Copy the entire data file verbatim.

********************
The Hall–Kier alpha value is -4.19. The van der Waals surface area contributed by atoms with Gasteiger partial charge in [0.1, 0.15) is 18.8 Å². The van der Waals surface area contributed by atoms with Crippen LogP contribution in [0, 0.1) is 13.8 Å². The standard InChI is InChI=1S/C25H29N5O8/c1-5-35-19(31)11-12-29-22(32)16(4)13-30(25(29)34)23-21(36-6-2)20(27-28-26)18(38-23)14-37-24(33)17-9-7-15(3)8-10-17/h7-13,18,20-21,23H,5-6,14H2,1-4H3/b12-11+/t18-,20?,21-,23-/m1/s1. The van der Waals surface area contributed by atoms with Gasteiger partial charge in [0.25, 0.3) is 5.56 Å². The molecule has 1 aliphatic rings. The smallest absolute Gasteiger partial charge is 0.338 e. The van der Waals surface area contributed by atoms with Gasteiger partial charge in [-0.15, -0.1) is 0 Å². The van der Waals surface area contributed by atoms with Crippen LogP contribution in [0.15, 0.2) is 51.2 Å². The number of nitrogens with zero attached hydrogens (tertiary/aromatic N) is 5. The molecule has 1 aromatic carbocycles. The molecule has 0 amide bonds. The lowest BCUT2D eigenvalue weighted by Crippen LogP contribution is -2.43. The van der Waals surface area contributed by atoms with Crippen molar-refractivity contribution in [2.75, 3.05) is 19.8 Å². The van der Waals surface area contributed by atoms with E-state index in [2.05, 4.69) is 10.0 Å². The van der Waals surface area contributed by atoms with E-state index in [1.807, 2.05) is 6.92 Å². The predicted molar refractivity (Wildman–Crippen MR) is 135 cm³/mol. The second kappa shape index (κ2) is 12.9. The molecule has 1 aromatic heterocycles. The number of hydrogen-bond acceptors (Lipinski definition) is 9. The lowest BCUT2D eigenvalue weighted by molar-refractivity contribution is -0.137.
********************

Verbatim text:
The Hall–Kier alpha value is -4.19. The van der Waals surface area contributed by atoms with Gasteiger partial charge in [0.1, 0.15) is 18.8 Å². The van der Waals surface area contributed by atoms with Crippen LogP contribution in [0, 0.1) is 13.8 Å². The standard InChI is InChI=1S/C25H29N5O8/c1-5-35-19(31)11-12-29-22(32)16(4)13-30(25(29)34)23-21(36-6-2)20(27-28-26)18(38-23)14-37-24(33)17-9-7-15(3)8-10-17/h7-13,18,20-21,23H,5-6,14H2,1-4H3/b12-11+/t18-,20?,21-,23-/m1/s1. The van der Waals surface area contributed by atoms with Gasteiger partial charge in [0.25, 0.3) is 5.56 Å². The molecule has 1 aliphatic rings. The smallest absolute Gasteiger partial charge is 0.338 e. The van der Waals surface area contributed by atoms with Gasteiger partial charge in [-0.15, -0.1) is 0 Å². The van der Waals surface area contributed by atoms with Crippen LogP contribution in [0.15, 0.2) is 51.2 Å². The number of nitrogens with zero attached hydrogens (tertiary/aromatic N) is 5. The molecule has 1 aromatic carbocycles. The molecule has 0 amide bonds. The lowest BCUT2D eigenvalue weighted by Crippen LogP contribution is -2.43. The van der Waals surface area contributed by atoms with Crippen molar-refractivity contribution in [2.75, 3.05) is 19.8 Å². The van der Waals surface area contributed by atoms with E-state index in [2.05, 4.69) is 10.0 Å². The van der Waals surface area contributed by atoms with E-state index in [1.807, 2.05) is 6.92 Å². The predicted molar refractivity (Wildman–Crippen MR) is 135 cm³/mol. The second kappa shape index (κ2) is 12.9. The molecule has 1 aromatic heterocycles. The number of hydrogen-bond acceptors (Lipinski definition) is 9. The lowest BCUT2D eigenvalue weighted by molar-refractivity contribution is -0.137.